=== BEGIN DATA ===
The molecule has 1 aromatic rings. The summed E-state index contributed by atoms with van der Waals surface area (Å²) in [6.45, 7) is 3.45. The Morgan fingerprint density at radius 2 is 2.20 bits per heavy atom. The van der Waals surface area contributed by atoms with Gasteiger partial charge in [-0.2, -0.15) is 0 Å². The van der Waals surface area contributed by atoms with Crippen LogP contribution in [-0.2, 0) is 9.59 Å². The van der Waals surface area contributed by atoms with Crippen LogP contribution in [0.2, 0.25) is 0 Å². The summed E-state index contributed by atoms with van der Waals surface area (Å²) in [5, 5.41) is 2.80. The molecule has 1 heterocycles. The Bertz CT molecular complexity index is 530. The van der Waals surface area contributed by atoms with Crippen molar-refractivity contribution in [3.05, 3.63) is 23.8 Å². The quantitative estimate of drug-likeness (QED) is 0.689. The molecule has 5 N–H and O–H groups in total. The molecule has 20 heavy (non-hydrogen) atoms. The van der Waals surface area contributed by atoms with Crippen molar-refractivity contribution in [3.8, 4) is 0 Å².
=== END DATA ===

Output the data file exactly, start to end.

The molecule has 1 aromatic rings. The summed E-state index contributed by atoms with van der Waals surface area (Å²) in [6.45, 7) is 3.45. The Morgan fingerprint density at radius 2 is 2.20 bits per heavy atom. The van der Waals surface area contributed by atoms with Gasteiger partial charge in [-0.2, -0.15) is 0 Å². The van der Waals surface area contributed by atoms with Crippen LogP contribution in [-0.2, 0) is 9.59 Å². The van der Waals surface area contributed by atoms with Crippen LogP contribution in [0.2, 0.25) is 0 Å². The summed E-state index contributed by atoms with van der Waals surface area (Å²) in [5, 5.41) is 2.80. The molecule has 1 heterocycles. The Bertz CT molecular complexity index is 530. The van der Waals surface area contributed by atoms with Crippen molar-refractivity contribution in [3.05, 3.63) is 23.8 Å². The quantitative estimate of drug-likeness (QED) is 0.689. The molecule has 5 N–H and O–H groups in total. The molecule has 20 heavy (non-hydrogen) atoms. The van der Waals surface area contributed by atoms with Crippen molar-refractivity contribution in [3.8, 4) is 0 Å².